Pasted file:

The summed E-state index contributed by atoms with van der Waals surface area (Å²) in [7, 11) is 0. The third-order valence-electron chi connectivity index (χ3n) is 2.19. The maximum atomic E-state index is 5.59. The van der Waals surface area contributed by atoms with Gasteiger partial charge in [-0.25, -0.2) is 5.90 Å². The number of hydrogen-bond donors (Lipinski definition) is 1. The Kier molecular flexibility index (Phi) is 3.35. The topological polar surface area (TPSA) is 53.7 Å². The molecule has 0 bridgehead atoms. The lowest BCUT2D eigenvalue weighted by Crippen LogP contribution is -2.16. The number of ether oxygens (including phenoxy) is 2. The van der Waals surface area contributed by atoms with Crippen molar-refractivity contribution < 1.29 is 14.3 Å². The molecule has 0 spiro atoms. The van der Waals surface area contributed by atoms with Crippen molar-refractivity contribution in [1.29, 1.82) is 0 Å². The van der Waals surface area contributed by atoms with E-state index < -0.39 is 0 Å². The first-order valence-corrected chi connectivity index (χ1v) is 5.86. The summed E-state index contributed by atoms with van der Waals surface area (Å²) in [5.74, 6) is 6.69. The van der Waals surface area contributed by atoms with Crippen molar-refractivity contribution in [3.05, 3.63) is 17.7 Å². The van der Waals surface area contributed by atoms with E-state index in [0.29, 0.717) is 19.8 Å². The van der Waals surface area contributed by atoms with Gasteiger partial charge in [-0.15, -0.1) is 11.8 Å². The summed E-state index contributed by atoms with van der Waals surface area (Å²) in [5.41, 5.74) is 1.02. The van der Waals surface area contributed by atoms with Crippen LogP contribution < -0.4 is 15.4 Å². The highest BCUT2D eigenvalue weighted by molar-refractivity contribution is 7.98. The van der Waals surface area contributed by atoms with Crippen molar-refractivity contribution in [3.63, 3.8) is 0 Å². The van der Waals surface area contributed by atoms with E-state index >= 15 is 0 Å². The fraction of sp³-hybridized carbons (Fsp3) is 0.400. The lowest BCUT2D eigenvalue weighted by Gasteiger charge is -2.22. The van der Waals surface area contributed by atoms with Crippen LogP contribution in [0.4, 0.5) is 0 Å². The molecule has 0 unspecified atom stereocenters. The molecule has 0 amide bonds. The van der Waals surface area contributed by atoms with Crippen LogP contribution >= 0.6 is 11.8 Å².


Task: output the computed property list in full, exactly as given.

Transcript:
The summed E-state index contributed by atoms with van der Waals surface area (Å²) in [7, 11) is 0. The third-order valence-electron chi connectivity index (χ3n) is 2.19. The maximum atomic E-state index is 5.59. The van der Waals surface area contributed by atoms with Gasteiger partial charge in [-0.25, -0.2) is 5.90 Å². The number of hydrogen-bond donors (Lipinski definition) is 1. The Kier molecular flexibility index (Phi) is 3.35. The topological polar surface area (TPSA) is 53.7 Å². The molecule has 0 bridgehead atoms. The lowest BCUT2D eigenvalue weighted by Crippen LogP contribution is -2.16. The number of ether oxygens (including phenoxy) is 2. The van der Waals surface area contributed by atoms with Crippen molar-refractivity contribution < 1.29 is 14.3 Å². The molecule has 0 spiro atoms. The van der Waals surface area contributed by atoms with Crippen molar-refractivity contribution in [1.29, 1.82) is 0 Å². The van der Waals surface area contributed by atoms with E-state index < -0.39 is 0 Å². The first-order valence-corrected chi connectivity index (χ1v) is 5.86. The summed E-state index contributed by atoms with van der Waals surface area (Å²) in [5.74, 6) is 6.69. The van der Waals surface area contributed by atoms with Crippen molar-refractivity contribution in [3.05, 3.63) is 17.7 Å². The van der Waals surface area contributed by atoms with E-state index in [0.29, 0.717) is 19.8 Å². The van der Waals surface area contributed by atoms with Gasteiger partial charge in [-0.15, -0.1) is 11.8 Å². The summed E-state index contributed by atoms with van der Waals surface area (Å²) in [5.41, 5.74) is 1.02. The van der Waals surface area contributed by atoms with Crippen LogP contribution < -0.4 is 15.4 Å². The highest BCUT2D eigenvalue weighted by molar-refractivity contribution is 7.98. The van der Waals surface area contributed by atoms with Crippen molar-refractivity contribution in [3.63, 3.8) is 0 Å². The van der Waals surface area contributed by atoms with E-state index >= 15 is 0 Å². The fraction of sp³-hybridized carbons (Fsp3) is 0.400. The lowest BCUT2D eigenvalue weighted by Gasteiger charge is -2.22. The van der Waals surface area contributed by atoms with Crippen LogP contribution in [0.4, 0.5) is 0 Å². The molecule has 0 unspecified atom stereocenters. The molecule has 0 amide bonds. The van der Waals surface area contributed by atoms with Crippen LogP contribution >= 0.6 is 11.8 Å².